Moving on, ‘The Claw of Charrua’ presents an easy listening tune, kind of like a lounge act playing something by Steely Dan with a very European bent. It’s hard to believe that without the aid of a time machine to 1957 that such arrangements would be anybody’s bag but, obviously, this is a glaring example of how this band just don’t give a flying fuck. Luckily, there’s sterling help from one of the best vocals on the album; unsurprisingly, it’s where the notes of ‘Kamikiriad’ era Donald Fagen come through at their most brazen when things work out for the best, pushing the tune towards something rather more wry and (almost certainly) never without irony. A better track all round, ‘Bigger Ships’ comes with the guts of superb 70s pop, with a measured bass augmented by acoustic strums and retro piano. Over an unfussy backdrop, the voice rises with another tale of lost souls seeking change and/or adventure. “I’m waiting on a storm” calls the protagonist in this scenario, but with the forecast firmly set to smooth, he’ll have a long wait. Although not as quirky as Tail-Fin have been in the past, or – indeed – quite as obtuse, this throwback to the days of AM radio pop is another of ‘Not For Everyone’s stronger offerings.
Elsewhere on the album, there’s even less of a consensus to old Steely Dan homages. ‘Swings & Roundabouts’ is a semi-acoustic stomp that eventually morphs into well crafted retro pop – not your typical TFF work, but incredibly catchy, while ‘The short ’65 Rioja’ works a stabbed piano against a punching rhythm, introduces a Duane Eddy inflected guitar solo and – just perhaps – most surprisingly of all, structures a tale of doomed relationship against a fairly unsuitable tango. It never really stretches beyond an okay listen; in direct comparison to the brilliant ‘Swings & Roundabouts’ and classy ‘Vista Familiar’, it definitely has the air of something that maybe needed a bit more polish.
’15 Hands’, on the other hand, rattles along as if swallowed by the ghost of sixties British Invasion then regurgitated somewhere in Alabamha. Heavy on the piano and harmonica, it gathers plenty of pace but, in terms of song, is fairly far removed from those sounds that probably pulled you into the Tail-Fin universe back in 2012. It’s one of those tracks that’s best described by the less imaginative as “a bit of a grower”, yet at the same time, it’s unlikely to become a firm favourite, while ‘Commodore Rooms ’75-’76’ trades in the earlier tango for a waltz, as a typical reminiscence takes us back a couple decades. While not having the sunny demeanour of ‘Clean Break’ or ‘I Love The Smell of Bacon’ (the latter, from the debut LP, is arguably the band’s best Dan homage), it really pulls in the listener thanks to both a strong narrative that, again, is chiefly concerned with some deep soul searching and a great harmony vocal. Last up, the increased use of acoustic guitars this time around becomes even more obvious on ‘Happier With Horses’ with a soft, ballady affair that could have been inspired by Jackson Browne or James Taylor, despite a few side glances and references to the decade in which those guys came to prominence. It’s another case of a protagonist looking back at the past through a sort of rosy filter and the band counter this with a wonderfully thoughtful and smooth arrangement, bidding the album adieu with what might be the only song to actively name-check Captain & Teneille…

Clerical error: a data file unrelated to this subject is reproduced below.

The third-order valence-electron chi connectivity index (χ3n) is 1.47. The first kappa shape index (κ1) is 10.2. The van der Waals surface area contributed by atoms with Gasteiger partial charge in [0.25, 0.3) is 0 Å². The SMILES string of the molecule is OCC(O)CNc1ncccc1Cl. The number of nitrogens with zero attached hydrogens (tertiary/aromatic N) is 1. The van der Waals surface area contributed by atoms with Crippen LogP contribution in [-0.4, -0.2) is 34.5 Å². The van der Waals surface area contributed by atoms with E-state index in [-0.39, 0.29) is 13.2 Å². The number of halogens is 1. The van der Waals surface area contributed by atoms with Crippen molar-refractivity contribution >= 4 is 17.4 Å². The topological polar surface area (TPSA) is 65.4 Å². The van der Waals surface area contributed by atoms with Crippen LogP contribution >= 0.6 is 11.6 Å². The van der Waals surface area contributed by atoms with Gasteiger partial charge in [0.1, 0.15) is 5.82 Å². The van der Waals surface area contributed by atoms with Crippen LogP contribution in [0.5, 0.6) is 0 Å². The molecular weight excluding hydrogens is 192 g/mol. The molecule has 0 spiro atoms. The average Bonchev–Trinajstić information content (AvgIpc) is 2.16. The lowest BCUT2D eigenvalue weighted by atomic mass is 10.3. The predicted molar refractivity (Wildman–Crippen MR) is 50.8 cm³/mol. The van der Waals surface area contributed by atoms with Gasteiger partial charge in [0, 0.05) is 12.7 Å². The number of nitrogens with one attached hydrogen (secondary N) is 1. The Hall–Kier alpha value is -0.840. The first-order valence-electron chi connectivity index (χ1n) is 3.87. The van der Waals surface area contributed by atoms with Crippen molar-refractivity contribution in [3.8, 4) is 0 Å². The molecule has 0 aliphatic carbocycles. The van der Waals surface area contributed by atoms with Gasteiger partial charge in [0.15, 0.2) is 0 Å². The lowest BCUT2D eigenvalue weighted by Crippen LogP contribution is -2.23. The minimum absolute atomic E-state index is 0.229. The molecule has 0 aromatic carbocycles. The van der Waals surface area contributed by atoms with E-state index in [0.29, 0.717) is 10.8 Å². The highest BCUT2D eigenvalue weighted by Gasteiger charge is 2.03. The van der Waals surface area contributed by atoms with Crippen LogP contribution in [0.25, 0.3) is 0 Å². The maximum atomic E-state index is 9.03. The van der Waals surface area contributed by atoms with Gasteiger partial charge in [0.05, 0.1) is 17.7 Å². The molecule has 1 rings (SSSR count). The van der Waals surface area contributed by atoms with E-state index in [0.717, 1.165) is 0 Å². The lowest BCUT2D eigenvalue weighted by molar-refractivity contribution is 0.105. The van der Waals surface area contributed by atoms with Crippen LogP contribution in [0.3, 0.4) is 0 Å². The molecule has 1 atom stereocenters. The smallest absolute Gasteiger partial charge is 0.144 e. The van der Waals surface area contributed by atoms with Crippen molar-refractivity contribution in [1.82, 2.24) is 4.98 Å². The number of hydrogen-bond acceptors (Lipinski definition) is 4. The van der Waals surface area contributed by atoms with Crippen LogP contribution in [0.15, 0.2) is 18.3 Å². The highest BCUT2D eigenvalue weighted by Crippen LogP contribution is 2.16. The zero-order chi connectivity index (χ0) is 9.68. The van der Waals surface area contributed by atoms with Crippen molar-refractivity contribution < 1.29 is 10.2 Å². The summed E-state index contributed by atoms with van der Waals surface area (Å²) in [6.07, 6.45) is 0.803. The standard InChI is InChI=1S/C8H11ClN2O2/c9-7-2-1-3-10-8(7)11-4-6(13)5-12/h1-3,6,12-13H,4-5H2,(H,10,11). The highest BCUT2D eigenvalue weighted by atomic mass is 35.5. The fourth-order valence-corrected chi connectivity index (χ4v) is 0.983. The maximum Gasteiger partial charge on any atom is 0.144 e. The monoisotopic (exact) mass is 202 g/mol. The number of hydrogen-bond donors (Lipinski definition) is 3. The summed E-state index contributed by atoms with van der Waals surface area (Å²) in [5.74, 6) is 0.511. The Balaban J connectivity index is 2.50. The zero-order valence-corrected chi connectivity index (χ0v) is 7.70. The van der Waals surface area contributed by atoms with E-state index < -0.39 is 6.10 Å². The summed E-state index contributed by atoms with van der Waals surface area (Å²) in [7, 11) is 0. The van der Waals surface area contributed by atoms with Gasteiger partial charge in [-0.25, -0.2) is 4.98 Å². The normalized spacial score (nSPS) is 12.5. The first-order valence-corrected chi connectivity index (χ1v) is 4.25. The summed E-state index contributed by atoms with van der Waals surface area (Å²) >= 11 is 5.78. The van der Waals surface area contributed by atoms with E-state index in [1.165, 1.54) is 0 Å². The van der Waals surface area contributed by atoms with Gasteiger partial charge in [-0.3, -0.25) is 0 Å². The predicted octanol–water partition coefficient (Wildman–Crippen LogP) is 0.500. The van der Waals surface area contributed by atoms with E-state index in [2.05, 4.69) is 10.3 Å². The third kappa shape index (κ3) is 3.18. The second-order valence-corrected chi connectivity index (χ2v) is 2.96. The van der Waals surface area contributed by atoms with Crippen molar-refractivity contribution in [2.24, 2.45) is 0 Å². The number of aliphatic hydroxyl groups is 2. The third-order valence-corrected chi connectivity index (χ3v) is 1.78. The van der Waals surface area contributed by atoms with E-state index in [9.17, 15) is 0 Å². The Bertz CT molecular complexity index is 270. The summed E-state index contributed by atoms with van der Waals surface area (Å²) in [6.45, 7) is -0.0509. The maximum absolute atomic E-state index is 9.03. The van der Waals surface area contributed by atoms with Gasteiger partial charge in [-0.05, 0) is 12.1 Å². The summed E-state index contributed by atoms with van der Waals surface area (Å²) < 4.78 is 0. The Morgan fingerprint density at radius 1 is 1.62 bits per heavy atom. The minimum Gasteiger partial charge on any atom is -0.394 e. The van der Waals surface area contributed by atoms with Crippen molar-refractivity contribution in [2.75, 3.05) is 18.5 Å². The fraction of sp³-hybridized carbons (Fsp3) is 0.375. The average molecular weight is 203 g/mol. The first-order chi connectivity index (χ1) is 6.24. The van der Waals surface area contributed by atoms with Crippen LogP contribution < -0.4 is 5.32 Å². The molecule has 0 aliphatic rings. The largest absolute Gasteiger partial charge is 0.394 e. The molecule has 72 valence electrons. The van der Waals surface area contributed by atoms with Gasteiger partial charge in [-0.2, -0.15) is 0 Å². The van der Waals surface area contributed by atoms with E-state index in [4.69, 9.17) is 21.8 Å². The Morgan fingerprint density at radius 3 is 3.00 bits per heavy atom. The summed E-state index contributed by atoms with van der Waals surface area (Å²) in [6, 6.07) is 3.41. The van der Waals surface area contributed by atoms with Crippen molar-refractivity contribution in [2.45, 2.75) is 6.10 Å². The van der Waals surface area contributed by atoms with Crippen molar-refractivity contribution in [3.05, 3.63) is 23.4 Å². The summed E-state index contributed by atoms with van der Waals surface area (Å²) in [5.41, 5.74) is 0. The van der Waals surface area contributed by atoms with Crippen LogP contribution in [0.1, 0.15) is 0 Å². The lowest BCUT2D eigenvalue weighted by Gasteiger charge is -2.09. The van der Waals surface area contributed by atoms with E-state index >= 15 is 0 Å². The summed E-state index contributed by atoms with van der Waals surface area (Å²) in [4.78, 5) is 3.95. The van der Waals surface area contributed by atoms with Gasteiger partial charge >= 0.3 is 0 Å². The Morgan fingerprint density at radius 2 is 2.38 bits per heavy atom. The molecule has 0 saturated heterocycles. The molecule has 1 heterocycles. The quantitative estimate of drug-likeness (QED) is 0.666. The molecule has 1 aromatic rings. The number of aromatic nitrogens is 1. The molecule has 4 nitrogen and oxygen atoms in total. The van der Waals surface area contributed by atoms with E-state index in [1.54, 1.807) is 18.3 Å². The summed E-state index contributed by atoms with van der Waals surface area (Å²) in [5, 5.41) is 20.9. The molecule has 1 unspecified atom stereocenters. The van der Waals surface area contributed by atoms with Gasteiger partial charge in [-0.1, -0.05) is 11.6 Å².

As previously suggested, overall, ‘Not For Everyone’ isn’t quite as inviting or as sunny as Tail-Fin’s first full length. Not all of their musical ideas completely work, but at the same time, it’s interesting to hear they’ve not just rested on their laurels and relied quite so heavily on a Steely Dan obsession. Whereas previously any suggestion that The 1957 Tail-Fin Fiasco were “not for everyone” meant “certainly not for those with a Steely Dan aversion”, ‘Not For Everyone’ (the album) is true to its word: it really is “not for everyone” – some Tail-Fin fans surely included. It’s the epitome of “difficult second album”, but there’s a moderate chance they’re happy with taking such a contrary and potentially controversial stance. In short, there’s some gold here, but also a couple misfires and the occasional genuine head-scratcher, so be prepared to be bamboozled and entertained in equal measure. As records go, it’s rarely bad…just wilfully different.